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Dancing in the Moment

While sitting in mindfulness meditation today I heard a large tree branch come crashing to the ground. It reminded me that nothing happens in nature until it’s ready.

As I grow and change, the old adage,“Patience is a virtue,” holds true. The more patient I am with my mind, the more my perspectives broaden.

For many years, I made my living playing the guitar. I developed my technique to the point where I could just let go and allow inspiration to take over.

My fingers just seemed to operate on their own without self-conscious hesitation. I would enter what seemed to be a euphoric state – where time disappeared and I was confident that I could handle anything that came up. Music seems to play me, rather than me playing music.

What I’m about to talk about may seem subjective or esoteric – but life is subjective. The aphorism, “As within, so without” reflects this beautifully.

Don’t Fight It

Life is a flowing river of consciousness. It is easier to swim downstream rather than against the current. I’m on a journey from mind to no-mind. The less mind I have, the easier it is to let go and allow the current of life to take me. A confused or dysfunctional mind simply compounds the daily struggle.

We are not the mind. We are something more. We can change our minds and we can observe our minds, but who is doing the changing or observing?

It is the Higher Self, or the Individualized unit of Pure Consciousness or Divinity Aspect that is changing and observing your mind.

You are the Observer and the Object that is Observed, and yet there is absolutely nothing to observe – because reality is an illusion. When you are able to integrate these two ideas – you gain a perspective that is both fullness of consciousness and the total emptiness from which all things originate.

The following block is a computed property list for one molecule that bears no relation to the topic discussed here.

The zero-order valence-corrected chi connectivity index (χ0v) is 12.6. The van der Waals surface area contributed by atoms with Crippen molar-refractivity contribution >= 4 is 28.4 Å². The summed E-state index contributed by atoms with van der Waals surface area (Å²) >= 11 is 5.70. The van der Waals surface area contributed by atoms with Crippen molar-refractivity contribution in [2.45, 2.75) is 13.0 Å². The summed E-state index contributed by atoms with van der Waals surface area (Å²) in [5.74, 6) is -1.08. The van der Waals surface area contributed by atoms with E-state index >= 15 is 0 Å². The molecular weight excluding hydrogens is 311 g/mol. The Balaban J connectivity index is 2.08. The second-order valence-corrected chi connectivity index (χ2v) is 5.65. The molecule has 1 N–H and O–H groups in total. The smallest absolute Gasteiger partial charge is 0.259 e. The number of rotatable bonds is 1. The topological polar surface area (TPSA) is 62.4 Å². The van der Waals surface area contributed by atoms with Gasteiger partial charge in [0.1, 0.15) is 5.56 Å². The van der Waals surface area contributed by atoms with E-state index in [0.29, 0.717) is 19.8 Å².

Reality has no inherent meaning in itself. It is you who ascribe meaning to your reality. There is but one reality, and that reality is Yourself.

Two Minds in One

By nature, the mind is caught up in duality. It is by this contrast that we experience. We are here to experience, and it is through the senses, that we experience.

But the senses must be transmuted and transcended in order to perceive the integration of both emptiness and fullness, experienced as Oneness. Or what Hindus call: Advaita, or what Buddhists call: Emptiness.

Put That Mind Away

Do you remember the song, “I’m the Operator of my Pocket Calculator” by the German electronica band, Kraftwerk?

Your mind is like a pocket calculator. The operator can use it for useful purposes, to get along in life, to figure out, to make sense of, and to plan. But once the operator is through with it, the operator puts it back in his pocket.

Because of over-reliance, over-use and conditioned tendencies, our mind calculators have become buggy, compulsive and dysfunctional.


Lately, I’ve been practicing the 80/20 rule. 80% non-thinking, or just being, and 20% thinking. I still use my mind, but only 20% of the day. The rest of my day, I’m in flow state – or dancing in the moment – the path of least resistance.

In this ‘just being’ modality, I find that life lives me, rather than me living life. In this no-mind or Big Mind (fullness and emptiness) state, living becomes effortless and easy. I am more productive and efficient. Spontaneity becomes my rule of law. A new intelligence arises, not of the mind, but of my inner being – or heart.

Freedom to Be

I hold no position or opinion – what I think is irrelevant. This brings a great freedom and spaciousness. This freedom is a state of complete uncertainty and not knowing. When certainty is sought for, one actually distances oneself from this freedom.

Dropping the interpreting mind is the greatest freedom I’ve ever felt.

Being in present moment awareness, automatically turns the mind in the direction of stillness. The real benefit of being in the now, more often, allows us to be more aware of who we are really. This Divinity Aspect is what everybody is so afraid of seeing.

Risk It

Gerontologists report that after interviewing seniors in their 80’s and 90’s, when asked, “If you had to live your life over, would you do anything differently?” A majority of them said that they would have taken more risks.

Lately, I’ve been asking myself what kind of risks I’d like to take. I’ve always been one to follow my passions, and I’ve taken many risks, but I feel like I’m just beginning.

Opening more and more is the risk I want to take. Evolving and becoming something new by trusting the intelligence of the heart is the risk I want to take. Creating and adding value to others is the risk I want to take. Learning to love is a risk I want to take.

I want my life to be fun, free-flowing, spontaneous, simple, effortless, in the moment, lighthearted and with less mind. I’m ready to risk it – are you?

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